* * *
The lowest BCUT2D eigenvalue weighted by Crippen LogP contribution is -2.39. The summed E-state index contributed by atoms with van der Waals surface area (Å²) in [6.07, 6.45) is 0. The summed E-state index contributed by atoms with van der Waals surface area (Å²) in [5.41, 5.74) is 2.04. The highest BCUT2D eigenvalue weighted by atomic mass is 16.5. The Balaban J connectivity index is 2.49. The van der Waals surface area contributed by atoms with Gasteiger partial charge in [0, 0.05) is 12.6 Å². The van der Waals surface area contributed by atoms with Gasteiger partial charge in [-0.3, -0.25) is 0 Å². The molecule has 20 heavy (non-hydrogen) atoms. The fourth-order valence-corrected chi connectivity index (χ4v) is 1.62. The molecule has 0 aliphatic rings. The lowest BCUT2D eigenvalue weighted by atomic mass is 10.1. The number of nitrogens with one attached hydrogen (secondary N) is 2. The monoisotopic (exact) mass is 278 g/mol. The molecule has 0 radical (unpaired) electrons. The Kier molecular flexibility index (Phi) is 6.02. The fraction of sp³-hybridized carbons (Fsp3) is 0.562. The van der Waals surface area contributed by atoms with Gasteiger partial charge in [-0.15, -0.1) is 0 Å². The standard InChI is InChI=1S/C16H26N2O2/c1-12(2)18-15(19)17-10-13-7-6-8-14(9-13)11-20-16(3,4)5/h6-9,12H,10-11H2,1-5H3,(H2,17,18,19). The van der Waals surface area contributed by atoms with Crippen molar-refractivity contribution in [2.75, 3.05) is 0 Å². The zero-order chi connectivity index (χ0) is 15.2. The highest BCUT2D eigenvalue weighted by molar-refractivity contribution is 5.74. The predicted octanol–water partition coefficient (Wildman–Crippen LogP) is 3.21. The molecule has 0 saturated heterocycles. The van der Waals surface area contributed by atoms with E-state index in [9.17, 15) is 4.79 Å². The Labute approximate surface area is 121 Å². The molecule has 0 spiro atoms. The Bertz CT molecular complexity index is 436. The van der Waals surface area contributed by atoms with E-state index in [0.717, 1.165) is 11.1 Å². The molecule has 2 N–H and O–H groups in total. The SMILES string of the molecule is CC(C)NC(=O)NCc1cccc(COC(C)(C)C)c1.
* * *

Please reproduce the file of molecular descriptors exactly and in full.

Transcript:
The lowest BCUT2D eigenvalue weighted by Crippen LogP contribution is -2.39. The summed E-state index contributed by atoms with van der Waals surface area (Å²) in [6.07, 6.45) is 0. The summed E-state index contributed by atoms with van der Waals surface area (Å²) in [5.41, 5.74) is 2.04. The highest BCUT2D eigenvalue weighted by atomic mass is 16.5. The Balaban J connectivity index is 2.49. The van der Waals surface area contributed by atoms with Gasteiger partial charge in [0, 0.05) is 12.6 Å². The van der Waals surface area contributed by atoms with Gasteiger partial charge in [-0.3, -0.25) is 0 Å². The molecule has 20 heavy (non-hydrogen) atoms. The fourth-order valence-corrected chi connectivity index (χ4v) is 1.62. The molecule has 0 aliphatic rings. The lowest BCUT2D eigenvalue weighted by atomic mass is 10.1. The number of nitrogens with one attached hydrogen (secondary N) is 2. The monoisotopic (exact) mass is 278 g/mol. The molecule has 0 radical (unpaired) electrons. The Kier molecular flexibility index (Phi) is 6.02. The fraction of sp³-hybridized carbons (Fsp3) is 0.562. The van der Waals surface area contributed by atoms with Gasteiger partial charge in [-0.15, -0.1) is 0 Å². The standard InChI is InChI=1S/C16H26N2O2/c1-12(2)18-15(19)17-10-13-7-6-8-14(9-13)11-20-16(3,4)5/h6-9,12H,10-11H2,1-5H3,(H2,17,18,19). The van der Waals surface area contributed by atoms with Crippen molar-refractivity contribution in [2.75, 3.05) is 0 Å². The zero-order chi connectivity index (χ0) is 15.2. The highest BCUT2D eigenvalue weighted by molar-refractivity contribution is 5.74. The predicted octanol–water partition coefficient (Wildman–Crippen LogP) is 3.21. The molecule has 0 saturated heterocycles. The van der Waals surface area contributed by atoms with E-state index in [9.17, 15) is 4.79 Å². The Labute approximate surface area is 121 Å². The molecule has 0 spiro atoms. The Bertz CT molecular complexity index is 436. The van der Waals surface area contributed by atoms with E-state index in [0.717, 1.165) is 11.1 Å². The molecule has 2 N–H and O–H groups in total. The SMILES string of the molecule is CC(C)NC(=O)NCc1cccc(COC(C)(C)C)c1.